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Sensors 2007, 7(10), 2128-2138;

Full Paper
Improving Estimation Performance in Networked Control Systems Applying the Send-on-delta Transmission Method
Vinh Hao Nguyen and Young Soo Suh *
Department of Electrical Engineering, University of Ulsan, Namgu, Ulsan 680-749, Korea E-mail: vinhhao@hcmut.edu.vn
*
Author to whom correspondence should be addressed. Email: suh@ieee.org
Received: 4 September 2007 / Accepted: 2 October 2007 / Published: 5 October 2007

Abstract

: This paper is concerned with improving performance of a state estimation problem over a network in which a send-on-delta (SOD) transmission method is used. The SOD method requires that a sensor node transmit data to the estimator node only if its measurement value changes more than a given specified δ value. This method has been explored and applied by researchers because of its efficiency in the network bandwidth improvement. However, when this method is used, it is not ensured that the estimator node receives data from the sensor nodes regularly at every estimation period. Therefore, we propose a method to reduce estimation error in case of no sensor data reception. When the estimator node does not receive data from the sensor node, the sensor value is known to be in a (−δi,+δi) interval from the last transmitted sensor value. This implicit information has been used to improve estimation performance in previous studies. The main contribution of this paper is to propose an algorithm, where the sensor value interval is reduced to (−δi/2,+δi/2) in certain situations. Thus, the proposed algorithm improves the overall estimation performance without any changes in the send-on-delta algorithms of the sensor nodes. Through numerical simulations, we demonstrate the feasibility and the usefulness of the proposed method.
Keywords:
Kalman filter; Estimation; Sensor networks; Send-on-delta

1. Introduction

Recently, interest in the study of networked control system (NCS) and sensor networks has increased widely due to its low cost, high flexibility, simple installation and maintenance [1]. In such systems, a center station has the task of receiving, processing and sending data to the slave nodes such as sensor nodes, actuator nodes, etc. over a serial network. It is easy to add or remove slave nodes in the network without changing the system structure much. Aside from the advantages as mentioned above, however, there are several problems affecting to the system such as bandwidth, network-induced delay, packet loss rate.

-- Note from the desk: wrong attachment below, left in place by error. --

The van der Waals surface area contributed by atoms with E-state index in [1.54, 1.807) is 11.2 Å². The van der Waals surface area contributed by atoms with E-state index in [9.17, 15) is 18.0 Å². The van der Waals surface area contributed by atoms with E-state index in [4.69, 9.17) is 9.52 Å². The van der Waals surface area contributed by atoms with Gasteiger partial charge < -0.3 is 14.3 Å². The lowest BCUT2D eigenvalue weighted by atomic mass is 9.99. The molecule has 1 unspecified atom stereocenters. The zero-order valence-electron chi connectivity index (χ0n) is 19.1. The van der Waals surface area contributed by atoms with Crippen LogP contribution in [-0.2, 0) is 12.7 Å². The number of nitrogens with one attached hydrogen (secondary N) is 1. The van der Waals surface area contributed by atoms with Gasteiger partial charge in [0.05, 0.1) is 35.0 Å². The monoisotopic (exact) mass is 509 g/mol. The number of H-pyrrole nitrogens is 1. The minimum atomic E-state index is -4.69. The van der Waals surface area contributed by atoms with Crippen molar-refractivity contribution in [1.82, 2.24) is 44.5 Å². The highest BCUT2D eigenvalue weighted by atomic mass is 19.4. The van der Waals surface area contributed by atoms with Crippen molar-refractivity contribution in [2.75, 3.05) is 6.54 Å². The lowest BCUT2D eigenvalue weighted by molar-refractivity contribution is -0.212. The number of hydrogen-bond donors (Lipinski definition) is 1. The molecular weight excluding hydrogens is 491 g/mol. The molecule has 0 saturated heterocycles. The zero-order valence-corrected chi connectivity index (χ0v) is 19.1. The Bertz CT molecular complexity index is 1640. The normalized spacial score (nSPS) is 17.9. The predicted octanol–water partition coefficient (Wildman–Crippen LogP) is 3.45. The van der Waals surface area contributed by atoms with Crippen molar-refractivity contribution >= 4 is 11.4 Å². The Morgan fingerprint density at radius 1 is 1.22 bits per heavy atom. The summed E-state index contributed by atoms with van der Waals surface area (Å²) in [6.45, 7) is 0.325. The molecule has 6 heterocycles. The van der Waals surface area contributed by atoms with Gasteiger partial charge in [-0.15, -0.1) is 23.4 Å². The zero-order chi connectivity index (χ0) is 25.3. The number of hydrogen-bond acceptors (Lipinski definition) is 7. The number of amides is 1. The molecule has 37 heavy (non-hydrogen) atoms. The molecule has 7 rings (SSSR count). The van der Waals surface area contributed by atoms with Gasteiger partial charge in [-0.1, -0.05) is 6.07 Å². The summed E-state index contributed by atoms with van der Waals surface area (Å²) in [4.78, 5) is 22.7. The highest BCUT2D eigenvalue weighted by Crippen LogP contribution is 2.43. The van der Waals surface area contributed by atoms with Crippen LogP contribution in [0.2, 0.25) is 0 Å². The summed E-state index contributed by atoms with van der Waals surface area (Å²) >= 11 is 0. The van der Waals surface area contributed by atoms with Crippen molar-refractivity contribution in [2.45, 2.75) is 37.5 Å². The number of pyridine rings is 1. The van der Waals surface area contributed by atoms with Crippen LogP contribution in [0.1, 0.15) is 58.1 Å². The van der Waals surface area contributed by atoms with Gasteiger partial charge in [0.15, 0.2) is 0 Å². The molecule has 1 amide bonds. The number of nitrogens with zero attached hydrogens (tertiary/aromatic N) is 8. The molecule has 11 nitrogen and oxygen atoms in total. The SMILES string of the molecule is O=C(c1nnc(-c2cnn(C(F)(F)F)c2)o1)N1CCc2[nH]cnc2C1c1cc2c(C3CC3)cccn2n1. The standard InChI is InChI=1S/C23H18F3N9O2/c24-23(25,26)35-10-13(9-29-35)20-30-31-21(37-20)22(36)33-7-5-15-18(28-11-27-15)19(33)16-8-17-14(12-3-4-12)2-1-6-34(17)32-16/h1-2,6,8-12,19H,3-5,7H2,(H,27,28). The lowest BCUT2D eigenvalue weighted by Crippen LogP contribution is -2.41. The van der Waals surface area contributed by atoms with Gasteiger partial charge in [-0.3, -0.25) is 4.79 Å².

One of the most interesting problems is how to reduce network bandwidth when there are many nodes on the network. This can be achieved by reducing either data packet size or data packet transmission rate. In [2], an adjustable deadband was defined on each node to reduce network traffic. The node does not broadcast a new message if its signal is within the deadband. In [3], estimators were used at each sensor node instead. When the estimated value deviates from the actual output by more than a prespecified tolerance, the actual sensor data are transmitted. To overcome the limited network bandwidth, transmission data size reduction using a special encoder-decoder was considered in [4]. Another method for reduction of data transmission rate called send-on-delta (SOD) transmission was explored in [5-8]. This method requires that a sensor node transmit data to the estimator node only if its measurement value changes more than a given specified δ value. By adjusting the δ value at each sensor node, data transmission rate is reduced so that the network bandwidth is increased and can be used for other traffic.

The purpose of this paper is to extend our work on the modified Kalman filter employing a SOD transmission method [5], where the states are periodically estimated by the estimator node regardless of whether the sensor nodes transmit data or not. A challenging issue is how the estimator node determines the measurement value at a sensor node if it does not send data. If this problem is well solved, the estimation performance will be significantly improved. In this paper, we examine and evaluate the measurement output value as well as measurement noise arising when a sensor node does not transmit data. Then, a computed output with the new measurement value and new noise covariance is compensated to the system in order to reduce estimation error. Through simulations, we show that the proposed method gives better estimation performance than that of [5].

2. Sensor Output Evaluation

Consider a networked control system illustrated as in Figure 1, where the linear continuous-time system is described as:

x ˙ ( t ) = A x ( t ) + B u ( t ) + w ( t ) y ( t ) = C x ( t ) + v ( t )
where xRn is the state of the plant, u is the deterministic input signal, yRp is the measurement output which is sent to the estimator node by the sensor nodes. w(t) is the process noise with covariance Q, and v(t) is the measurement noise with covariance R. w(t) and v(t) are uncorrelated, zero mean white Gaussian random processes.

The following assumptions are made on the data transmission over network: